Monday, September 10, 2012

Revolving Doors and Expanding Circles

Last week, I called an old friend. She lost her husband very suddenly two months ago, and after more than two decades of little contact beyond Christmas cards, we’ve managed several phone calls and visits in the short space of time since her terrible loss. As it turns out, my timing was good - very good, in fact - and as I hung up the phone, I realized it was timing I never could have pulled off had I still been working.
Two days later, I got an email from another friend who had retired several years ago, sharing a loss of her own. I immediately sat down and replied - something I might not have been able to do had I still been working. I’d have wanted to, but something - laundry, an appointment, a Saturday morning chore - might have pulled me away. I’d have meant to return the e-mail later, and perhaps I could have pulled it off - but the immediacy would have been gone, and with it, the opportunity to reach out to her when she needed it most.

When I thought about leaving the professional home I’d carved out for myself over the last nineteen years, the thing that made me the saddest was leaving my colleagues. Yes, I would miss the kids - but the teachers I worked with are the absolute best, and I knew they’d take care of the kids.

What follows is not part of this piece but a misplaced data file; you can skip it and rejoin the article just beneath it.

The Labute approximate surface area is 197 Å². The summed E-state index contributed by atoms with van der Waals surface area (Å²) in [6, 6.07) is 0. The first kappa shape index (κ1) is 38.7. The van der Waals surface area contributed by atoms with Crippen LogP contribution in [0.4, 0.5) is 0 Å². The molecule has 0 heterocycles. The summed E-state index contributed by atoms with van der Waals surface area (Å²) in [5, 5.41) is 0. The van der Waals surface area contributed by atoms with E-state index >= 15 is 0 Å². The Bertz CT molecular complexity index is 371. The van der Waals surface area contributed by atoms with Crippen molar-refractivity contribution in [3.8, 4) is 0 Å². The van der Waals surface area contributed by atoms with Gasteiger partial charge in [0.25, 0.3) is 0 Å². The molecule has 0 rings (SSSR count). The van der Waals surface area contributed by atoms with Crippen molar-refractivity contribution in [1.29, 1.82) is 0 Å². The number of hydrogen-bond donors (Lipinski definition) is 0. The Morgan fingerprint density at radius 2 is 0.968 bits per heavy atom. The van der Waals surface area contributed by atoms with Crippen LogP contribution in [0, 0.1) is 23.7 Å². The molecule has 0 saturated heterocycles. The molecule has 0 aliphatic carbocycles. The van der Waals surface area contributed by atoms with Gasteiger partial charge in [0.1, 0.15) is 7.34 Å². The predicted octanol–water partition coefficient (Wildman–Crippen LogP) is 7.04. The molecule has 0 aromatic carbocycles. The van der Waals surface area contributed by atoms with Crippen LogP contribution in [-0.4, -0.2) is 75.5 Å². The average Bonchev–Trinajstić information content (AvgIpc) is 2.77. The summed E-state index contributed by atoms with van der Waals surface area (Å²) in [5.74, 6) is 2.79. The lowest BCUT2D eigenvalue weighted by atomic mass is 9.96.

I wondered who would take care of my teachers. Over the years, my open door had evolved into a revolving door, one we used to keep in frequent contact as we took care of each other, shared stories and boosted one another’s spirits. My colleagues became my friends, and entrusted me with their own stories, coming to me for advice about not just their students, but about their own kids as well. It was a blessing to be entrusted with such important things, and I couldn’t imagine not being there every day to get the updates.

Last week, for the first time, I bought into the concept that maybe there are others I’m supposed to be available for. Silly, really, since one of the reasons I retired was to be more available to my family - but they weren’t really feeling a deficit. They remain my priority - I’ve waited almost fifteen years to be a stay-at-home mom, and I don’t intend to neglect that job - but perhaps as my available time expands, it’s time for my circle to expand as well. 

Every house has a door, so why can’t mine be revolving?


  1. Lisa, I love your thoughtful posts. How many times have I gotten caught up in "necessity" things and forgotten to email or reach out to a hurting friend.

    Thanks for the timely reminder.

  2. Thank you! I've had only a small taste of retirement so far, but I am finding that it brings the "necessity things" more clearly into focus. The busyness of life is unavoidable, and sadly, we miss so much.